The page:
Top Chesapeake Bay area officials meet for the first time in nearly 20 months tomorrow in Harrisburg, Pa., and they plan a show of unity intended to dispel fears that the bay cleanup effort has lost momentum amid bickering among the leaders.
The governors of Maryland, Pennsylvania and Virginia, the mayor of Washington and the administrator of the U.S. Environmental Protection Agency are scheduled to sign a four-point plan that calls for accelerated efforts to reduce the nutrients that are choking the bay.
The "strategic directions document," as it is called, also commits federal, state and local governments to preventing pollution, restoring the habitats of fish and wildlife and expanding public involvement in the bay restoration campaign.
The new plan is intended to refocus rather than replace the 1987 bay cleanup agreement, which had as its cornerstone a pledge to cut nutrient pollution 40 percent by the end of the decade.
"The meeting will show that a lot of the things that were planned in 1987 have been done," said Thomas McCully, spokesman for EPA's bay program office in Annapolis. "The strategic directions document is to pinpoint where we have to go from this point on."
The new agreement will be "reinvigorating or reemphasizing some things we have to do," said David Carroll, Chesapeake Bay program coordinator for Maryland Gov. William Donald Schaefer.
Recent reviews have found that while progress has been made, particularly in curbing discharges from factories and sewage plants, too little is being done to halt polluted runoff from farms, cities and suburbs.
The Chesapeake Bay Foundation, in a gloomy assessment, declared that efforts so far have failed to "turn the tide" of the bay's decline. William Baker, the environmental group's president, faulted EPA chief William Reilly, in particular, for not pushing harder.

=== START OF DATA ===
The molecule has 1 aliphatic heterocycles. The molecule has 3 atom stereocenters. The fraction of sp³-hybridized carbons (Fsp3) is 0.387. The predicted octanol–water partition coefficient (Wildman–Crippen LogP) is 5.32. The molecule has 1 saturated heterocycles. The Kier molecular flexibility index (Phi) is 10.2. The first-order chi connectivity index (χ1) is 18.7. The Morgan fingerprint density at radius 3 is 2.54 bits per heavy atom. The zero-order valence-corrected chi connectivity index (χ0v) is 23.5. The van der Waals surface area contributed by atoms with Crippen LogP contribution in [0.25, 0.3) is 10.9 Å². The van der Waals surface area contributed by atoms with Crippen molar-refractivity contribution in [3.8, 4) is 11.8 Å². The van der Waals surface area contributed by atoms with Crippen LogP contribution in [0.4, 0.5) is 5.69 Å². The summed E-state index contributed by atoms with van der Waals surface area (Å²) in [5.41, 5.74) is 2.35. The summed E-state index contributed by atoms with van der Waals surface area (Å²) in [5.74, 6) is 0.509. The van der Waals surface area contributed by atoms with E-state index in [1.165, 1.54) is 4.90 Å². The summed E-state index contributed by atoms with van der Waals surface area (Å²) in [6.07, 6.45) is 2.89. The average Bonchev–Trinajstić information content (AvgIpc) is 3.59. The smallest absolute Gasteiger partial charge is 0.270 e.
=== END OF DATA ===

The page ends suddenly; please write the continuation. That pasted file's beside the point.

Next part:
Reilly rejected the criticism, but he is slated to be replaced tomorrow as chairman of the Executive Council, which oversees the multistate cleanup effort. The council, which usually meets every year, has not done so in nearly 20 months. A gathering in Annapolis last January was canceled by threat of snow.
Reilly's successor as chairman of the council is to be Schaefer, who has indicated he plans to have a different style.
"I think he's interested in livening it up a tad," said Robert Perciasepe, Schaefer's environmental secretary. "I think he's going to talk about restoring a sense of urgency."
First, though, Schaefer may have to smooth over the ruffled feathers of Virginia Gov. L. Douglas Wilder. Schaefer and Wilder traded barbs via the Washington Post this summer over the degree of Wilder's commitment to the bay cleanup.
Schaefer was quoted several weeks ago saying that the bay "has not been a priority" of Wilder's. Wilder in turn accused Schaefer last week of being off base, the Post reported, and Wilder said he planned to confront Schaefer tomorrow.
Schaefer aides downplayed the prospects of a feud.
"It's a different way of being committed -- different governors, different styles," said Carroll, Schaefer's bay coordinator. "We've all had terrible budget problems."
Environmentalists say they hope that the meeting can avoid finger-pointing and find some joint solutions to the bay's problems.
"If I were Gov. Schaefer and the other folks, the thing I would want to emphasize is unity," said Ann Powers, vice president of the bay foundation.
Though the political leaders have not met, administrative aides say they have been working together behind the scenes on the programs promised by the 1987 bay cleanup agreement.
What has slowed the apparent pace of progress, say some, is that the obvious and politically easiest steps already have been taken.
"Here in the beginning was a flurry of activities, and we had a rockfish moratorium and phosphate bans and on and on," said Ann Pesiri Swanson, executive director of the Chesapeake Bay Commission, a tri-state body of legislators that also is a signer of the bay agreement.
"The issues being tackled now are monumentally more difficult," such as managing population growth and development, Swanson added. "I don't think it's a lack of leadership [so much] as the leaders are trying to figure out the next best step and how far their public wants to go."